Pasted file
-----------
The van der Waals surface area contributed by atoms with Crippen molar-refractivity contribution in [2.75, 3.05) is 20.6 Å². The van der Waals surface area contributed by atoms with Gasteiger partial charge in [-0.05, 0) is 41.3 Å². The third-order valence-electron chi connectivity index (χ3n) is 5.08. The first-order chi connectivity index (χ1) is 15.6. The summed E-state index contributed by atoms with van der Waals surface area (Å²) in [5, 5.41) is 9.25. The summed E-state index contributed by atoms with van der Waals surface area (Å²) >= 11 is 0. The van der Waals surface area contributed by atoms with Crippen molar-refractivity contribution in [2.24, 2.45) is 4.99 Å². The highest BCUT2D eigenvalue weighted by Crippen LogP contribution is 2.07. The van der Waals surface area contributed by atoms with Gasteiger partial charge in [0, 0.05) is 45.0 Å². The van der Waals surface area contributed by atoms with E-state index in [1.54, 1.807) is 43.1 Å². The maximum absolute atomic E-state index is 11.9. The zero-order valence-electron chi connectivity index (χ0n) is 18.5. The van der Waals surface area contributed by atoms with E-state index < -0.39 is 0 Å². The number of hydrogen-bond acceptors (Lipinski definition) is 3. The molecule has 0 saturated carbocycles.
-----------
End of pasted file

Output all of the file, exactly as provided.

The van der Waals surface area contributed by atoms with Crippen molar-refractivity contribution in [2.75, 3.05) is 20.6 Å². The van der Waals surface area contributed by atoms with Gasteiger partial charge in [-0.05, 0) is 41.3 Å². The third-order valence-electron chi connectivity index (χ3n) is 5.08. The first-order chi connectivity index (χ1) is 15.6. The summed E-state index contributed by atoms with van der Waals surface area (Å²) in [5, 5.41) is 9.25. The summed E-state index contributed by atoms with van der Waals surface area (Å²) >= 11 is 0. The van der Waals surface area contributed by atoms with Crippen molar-refractivity contribution in [2.24, 2.45) is 4.99 Å². The highest BCUT2D eigenvalue weighted by Crippen LogP contribution is 2.07. The van der Waals surface area contributed by atoms with Gasteiger partial charge in [0, 0.05) is 45.0 Å². The van der Waals surface area contributed by atoms with E-state index in [1.54, 1.807) is 43.1 Å². The maximum absolute atomic E-state index is 11.9. The zero-order valence-electron chi connectivity index (χ0n) is 18.5. The van der Waals surface area contributed by atoms with E-state index < -0.39 is 0 Å². The number of hydrogen-bond acceptors (Lipinski definition) is 3. The molecule has 0 saturated carbocycles.